After the exodus, readership at CRT has dropped so sharply that classic posts appear on the sidebar (which is not a list anymore, just two/three articles). Before they stopped showing the total views, the Chandelier video post had crossed 9000.

Now that the second video by Sia using the same dancer has appeared, the first one is not so confounding. Just by comparison, we see the first was about battling addiction and despair alone while the second is about battling addiction in and of a relationship.

Of course, as the headline on the Chandelier post and the youtube comments on the new 'Elastic heart' video attest, most of the internet cannot get over paedophilia. I fail to see how a grimy child in a derelict setting (with or without Shia Labeouf) can be sexy.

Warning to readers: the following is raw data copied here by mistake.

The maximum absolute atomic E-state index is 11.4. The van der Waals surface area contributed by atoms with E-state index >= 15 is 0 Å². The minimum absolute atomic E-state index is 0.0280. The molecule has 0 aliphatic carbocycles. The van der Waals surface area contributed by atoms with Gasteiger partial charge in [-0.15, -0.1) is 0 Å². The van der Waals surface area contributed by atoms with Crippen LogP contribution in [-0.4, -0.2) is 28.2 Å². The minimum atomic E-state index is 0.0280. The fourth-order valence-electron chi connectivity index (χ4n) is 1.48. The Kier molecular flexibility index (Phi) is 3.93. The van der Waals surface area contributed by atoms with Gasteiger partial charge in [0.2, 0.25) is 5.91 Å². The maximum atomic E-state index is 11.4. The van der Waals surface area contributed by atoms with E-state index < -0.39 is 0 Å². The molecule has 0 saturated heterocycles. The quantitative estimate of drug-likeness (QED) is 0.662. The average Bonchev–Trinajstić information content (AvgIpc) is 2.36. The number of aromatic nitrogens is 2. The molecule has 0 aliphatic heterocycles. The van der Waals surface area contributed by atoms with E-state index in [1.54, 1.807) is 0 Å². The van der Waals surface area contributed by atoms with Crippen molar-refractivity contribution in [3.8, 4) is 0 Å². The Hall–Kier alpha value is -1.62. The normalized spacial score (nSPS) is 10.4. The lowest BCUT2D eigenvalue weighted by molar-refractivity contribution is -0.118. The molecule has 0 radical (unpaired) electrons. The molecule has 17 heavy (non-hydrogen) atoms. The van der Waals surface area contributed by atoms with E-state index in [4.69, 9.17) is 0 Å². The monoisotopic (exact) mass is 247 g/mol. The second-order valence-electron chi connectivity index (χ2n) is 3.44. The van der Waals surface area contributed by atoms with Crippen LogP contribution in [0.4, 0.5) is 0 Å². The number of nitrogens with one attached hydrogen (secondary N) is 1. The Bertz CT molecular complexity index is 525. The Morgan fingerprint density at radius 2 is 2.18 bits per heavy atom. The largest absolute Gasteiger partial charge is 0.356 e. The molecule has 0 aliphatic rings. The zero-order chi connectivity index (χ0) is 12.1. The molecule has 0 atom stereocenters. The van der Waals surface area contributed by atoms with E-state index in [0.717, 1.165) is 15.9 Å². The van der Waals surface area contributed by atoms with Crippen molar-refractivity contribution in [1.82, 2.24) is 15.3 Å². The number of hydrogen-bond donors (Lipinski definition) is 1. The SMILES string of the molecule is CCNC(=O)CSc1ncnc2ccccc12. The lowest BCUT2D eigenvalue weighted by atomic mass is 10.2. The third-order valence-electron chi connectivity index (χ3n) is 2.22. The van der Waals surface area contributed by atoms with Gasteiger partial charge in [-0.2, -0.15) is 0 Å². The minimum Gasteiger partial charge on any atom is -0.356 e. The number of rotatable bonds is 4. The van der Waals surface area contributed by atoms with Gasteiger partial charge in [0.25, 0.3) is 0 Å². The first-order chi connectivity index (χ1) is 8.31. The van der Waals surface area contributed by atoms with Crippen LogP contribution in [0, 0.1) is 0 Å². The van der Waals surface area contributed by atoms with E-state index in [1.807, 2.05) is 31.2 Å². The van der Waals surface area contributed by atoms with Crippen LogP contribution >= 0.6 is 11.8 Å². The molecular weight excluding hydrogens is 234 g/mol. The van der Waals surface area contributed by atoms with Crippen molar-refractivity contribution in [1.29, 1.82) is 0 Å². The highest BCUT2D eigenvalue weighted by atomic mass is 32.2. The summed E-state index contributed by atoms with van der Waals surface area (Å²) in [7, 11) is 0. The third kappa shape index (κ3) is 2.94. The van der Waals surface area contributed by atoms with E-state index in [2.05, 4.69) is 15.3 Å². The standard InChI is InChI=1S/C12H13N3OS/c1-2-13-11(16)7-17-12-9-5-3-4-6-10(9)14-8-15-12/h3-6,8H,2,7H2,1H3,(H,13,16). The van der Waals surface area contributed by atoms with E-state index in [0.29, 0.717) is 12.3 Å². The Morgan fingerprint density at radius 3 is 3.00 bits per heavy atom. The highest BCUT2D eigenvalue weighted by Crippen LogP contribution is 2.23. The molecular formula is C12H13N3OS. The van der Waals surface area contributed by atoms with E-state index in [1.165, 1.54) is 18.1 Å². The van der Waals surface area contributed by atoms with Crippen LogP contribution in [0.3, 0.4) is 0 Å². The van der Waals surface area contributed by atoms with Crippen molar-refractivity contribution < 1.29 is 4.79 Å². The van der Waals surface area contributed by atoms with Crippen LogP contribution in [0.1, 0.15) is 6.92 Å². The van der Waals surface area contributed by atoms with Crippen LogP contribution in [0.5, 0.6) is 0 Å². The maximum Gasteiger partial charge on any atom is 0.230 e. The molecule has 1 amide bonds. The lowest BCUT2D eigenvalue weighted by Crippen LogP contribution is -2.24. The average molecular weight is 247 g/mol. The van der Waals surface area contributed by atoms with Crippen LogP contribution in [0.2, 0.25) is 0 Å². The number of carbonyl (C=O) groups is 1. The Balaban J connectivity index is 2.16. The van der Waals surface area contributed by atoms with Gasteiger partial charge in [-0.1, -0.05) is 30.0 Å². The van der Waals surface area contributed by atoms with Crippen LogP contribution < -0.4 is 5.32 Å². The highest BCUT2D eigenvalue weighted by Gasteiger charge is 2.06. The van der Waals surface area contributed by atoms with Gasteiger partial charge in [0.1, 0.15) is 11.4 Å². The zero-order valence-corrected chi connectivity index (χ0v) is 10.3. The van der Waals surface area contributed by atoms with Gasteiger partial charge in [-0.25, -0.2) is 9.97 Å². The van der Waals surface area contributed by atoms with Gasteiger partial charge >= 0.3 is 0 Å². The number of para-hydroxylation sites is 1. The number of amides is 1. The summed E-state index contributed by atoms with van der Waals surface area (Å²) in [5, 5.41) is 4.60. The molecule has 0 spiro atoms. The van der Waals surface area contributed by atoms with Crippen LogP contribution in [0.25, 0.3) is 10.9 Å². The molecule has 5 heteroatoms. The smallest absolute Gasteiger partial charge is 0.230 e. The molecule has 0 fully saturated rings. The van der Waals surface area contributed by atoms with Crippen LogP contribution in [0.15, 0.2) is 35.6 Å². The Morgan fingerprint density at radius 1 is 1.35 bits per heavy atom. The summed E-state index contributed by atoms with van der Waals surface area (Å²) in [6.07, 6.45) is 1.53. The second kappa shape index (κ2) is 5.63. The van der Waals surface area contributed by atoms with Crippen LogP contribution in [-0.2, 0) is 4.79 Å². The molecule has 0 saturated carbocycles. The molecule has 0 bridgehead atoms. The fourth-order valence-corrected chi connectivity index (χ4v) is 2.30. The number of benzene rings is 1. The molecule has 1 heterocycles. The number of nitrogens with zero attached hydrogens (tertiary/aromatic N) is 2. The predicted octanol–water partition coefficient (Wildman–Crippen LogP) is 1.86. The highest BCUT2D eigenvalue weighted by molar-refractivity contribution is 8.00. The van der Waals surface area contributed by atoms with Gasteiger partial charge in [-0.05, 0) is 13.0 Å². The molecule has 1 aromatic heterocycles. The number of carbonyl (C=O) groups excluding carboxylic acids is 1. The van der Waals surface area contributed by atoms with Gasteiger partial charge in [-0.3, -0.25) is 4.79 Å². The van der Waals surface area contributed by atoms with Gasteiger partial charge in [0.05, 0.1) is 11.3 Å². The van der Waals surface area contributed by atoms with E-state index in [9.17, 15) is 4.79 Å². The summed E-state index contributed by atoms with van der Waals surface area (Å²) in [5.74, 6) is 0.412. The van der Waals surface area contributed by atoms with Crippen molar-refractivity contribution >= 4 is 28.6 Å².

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But this response is about much more than the confusion with which a child's sexuality (categorically 'innocent') is greeted by liberal adults. Clio, who posted the Chandelier video, was honest enough in the comments to accept that he would be uncomfortable letting his hypothetical daughter do the video. [insert obligatory thinkofthechildren_simpsons.jpg here] That is a nice emotion which wins approval of other nice people but that kind of rhetorical reasoning is also the problem.

It is not the child they want to protect from sexualization; it is they themselves that need to be protected from the knowledge of living in an abject, meaningless universe which the placing of a child ('naked' in a skin coloured leotard) in the filthy inner world of an adult expresses.

Parents don't romanticize raising a child; would-be parents do. Most kids are as disgusting & useless as their parents. Most kids through history have survived a childhood much worse than the LA fame factory.

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It is adult sensitivity that finds the video disturbing; kids are resilient. They are resilient because they are cruel. They are cruel because they can't see beyond the immediate. Narcissism is a teenage affliction as much as civility is an adult one. The veneer of civilization is exceedingly thin.